Monday, March 24, 2014

Local Health Department in Utah Gains Accreditation From New Independent Board

The Public Health Accreditation Board (PHAB) awarded five-year accreditation status earlier this week to nine public health departments across the country.
The national public health accrediting body is jointly funded by the U.S. Centers for Disease Control and Prevention (CDC) and the Robert Wood Johnson Foundation.
A total of 31 state and local public health departments have achieved the accreditation status. Those awarded March 19 included:
  • Columbus Public Health, Columbus, OH
  • Cook County Department of Public Health, Oak Forest, IL
  • Delaware General Health District, Delaware, OH
  • Hennepin County Human Services and Public Health Department, Minneapolis, MN
  • Loudoun Health District, Leesburg, VA
  • Marion County Health Department, Salem, OR
  • Missoula City-County Health Department, Missoula, MT
  • Oneida County Health Department, Rhinelander, WI
  • Tooele County Health Department, Tooele, UT
“Nine more health departments have demonstrated their commitment to ongoing performance management and quality improvement, and we are so pleased to confer accreditation on them to recognize those efforts,” said PHAB President and CEO Kaye Bender, PhD, RN, FAAN. “We are excited because with these accreditations, we have added five new states — Minnesota, Montana, Oregon, Utah, and Virginia — to the growing ranks of states with at least one nationally accredited health department.”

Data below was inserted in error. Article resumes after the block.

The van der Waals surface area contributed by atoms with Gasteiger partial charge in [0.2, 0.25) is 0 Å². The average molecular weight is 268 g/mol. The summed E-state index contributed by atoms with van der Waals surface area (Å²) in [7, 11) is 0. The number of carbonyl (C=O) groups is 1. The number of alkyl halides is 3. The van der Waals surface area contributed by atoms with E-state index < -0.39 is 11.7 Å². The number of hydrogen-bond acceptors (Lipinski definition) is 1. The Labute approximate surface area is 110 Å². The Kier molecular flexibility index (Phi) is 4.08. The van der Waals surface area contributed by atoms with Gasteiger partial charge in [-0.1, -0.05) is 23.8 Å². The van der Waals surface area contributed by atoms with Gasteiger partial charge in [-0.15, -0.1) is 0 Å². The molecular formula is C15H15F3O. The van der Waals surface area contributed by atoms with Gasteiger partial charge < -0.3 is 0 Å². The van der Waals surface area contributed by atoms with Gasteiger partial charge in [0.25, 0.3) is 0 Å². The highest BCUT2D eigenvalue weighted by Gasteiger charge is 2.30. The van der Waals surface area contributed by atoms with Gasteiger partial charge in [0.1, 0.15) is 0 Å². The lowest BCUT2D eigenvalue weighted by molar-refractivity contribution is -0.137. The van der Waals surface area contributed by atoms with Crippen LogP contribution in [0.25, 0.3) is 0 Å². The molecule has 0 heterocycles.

Sixteen states across the nation now boast at least one nationally accredited health department, including Colorado, 1; Illinois, 3; Kentucky, 3; Michigan, 1; Minnesota, 1; Missouri, 1; Montana, 1; New York, 1; North Carolina, 1; Ohio, 4; Oklahoma, 4; Oregon, 1; Utah, 1; Virginia, 1; Washington, 2; and Wisconsin, 5.
PHAB-accredited health departments range in size from small health departments serving communities of 37,000 to those serving large metropolitan areas of millions. Hundreds of health departments are currently preparing to seek national accreditation through the program, which launched in September 2011 after more than a decade in development.
The national accreditation program sets standards against which the nation’s more than 3,000 public health departments can continuously work to improve the quality of their services and performance. To receive national accreditation, a health department must undergo a rigorous, multi-faceted, peer-reviewed assessment process to ensure it meets or exceeds a set of public health quality standards and measures.

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